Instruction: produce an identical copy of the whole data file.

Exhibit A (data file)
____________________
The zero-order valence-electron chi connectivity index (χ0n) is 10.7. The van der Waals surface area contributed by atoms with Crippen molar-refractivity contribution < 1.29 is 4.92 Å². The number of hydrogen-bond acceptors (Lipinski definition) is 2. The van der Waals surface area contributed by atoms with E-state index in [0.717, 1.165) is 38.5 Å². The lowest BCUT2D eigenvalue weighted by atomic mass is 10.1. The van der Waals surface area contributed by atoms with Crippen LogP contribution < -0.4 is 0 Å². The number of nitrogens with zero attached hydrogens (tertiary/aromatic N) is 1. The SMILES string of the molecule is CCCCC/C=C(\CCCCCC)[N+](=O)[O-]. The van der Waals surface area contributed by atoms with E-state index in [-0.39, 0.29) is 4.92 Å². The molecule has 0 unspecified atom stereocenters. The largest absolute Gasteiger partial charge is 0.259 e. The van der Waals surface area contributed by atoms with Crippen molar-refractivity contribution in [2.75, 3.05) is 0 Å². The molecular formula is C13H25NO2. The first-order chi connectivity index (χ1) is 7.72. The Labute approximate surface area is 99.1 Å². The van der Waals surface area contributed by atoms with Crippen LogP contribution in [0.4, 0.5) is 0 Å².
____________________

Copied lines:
The zero-order valence-electron chi connectivity index (χ0n) is 10.7. The van der Waals surface area contributed by atoms with Crippen molar-refractivity contribution < 1.29 is 4.92 Å². The number of hydrogen-bond acceptors (Lipinski definition) is 2. The van der Waals surface area contributed by atoms with E-state index in [0.717, 1.165) is 38.5 Å². The lowest BCUT2D eigenvalue weighted by atomic mass is 10.1. The van der Waals surface area contributed by atoms with Crippen LogP contribution < -0.4 is 0 Å². The number of nitrogens with zero attached hydrogens (tertiary/aromatic N) is 1. The SMILES string of the molecule is CCCCC/C=C(\CCCCCC)[N+](=O)[O-]. The van der Waals surface area contributed by atoms with E-state index in [-0.39, 0.29) is 4.92 Å². The molecule has 0 unspecified atom stereocenters. The largest absolute Gasteiger partial charge is 0.259 e. The van der Waals surface area contributed by atoms with Crippen molar-refractivity contribution in [2.75, 3.05) is 0 Å². The molecular formula is C13H25NO2. The first-order chi connectivity index (χ1) is 7.72. The Labute approximate surface area is 99.1 Å². The van der Waals surface area contributed by atoms with Crippen LogP contribution in [0.4, 0.5) is 0 Å².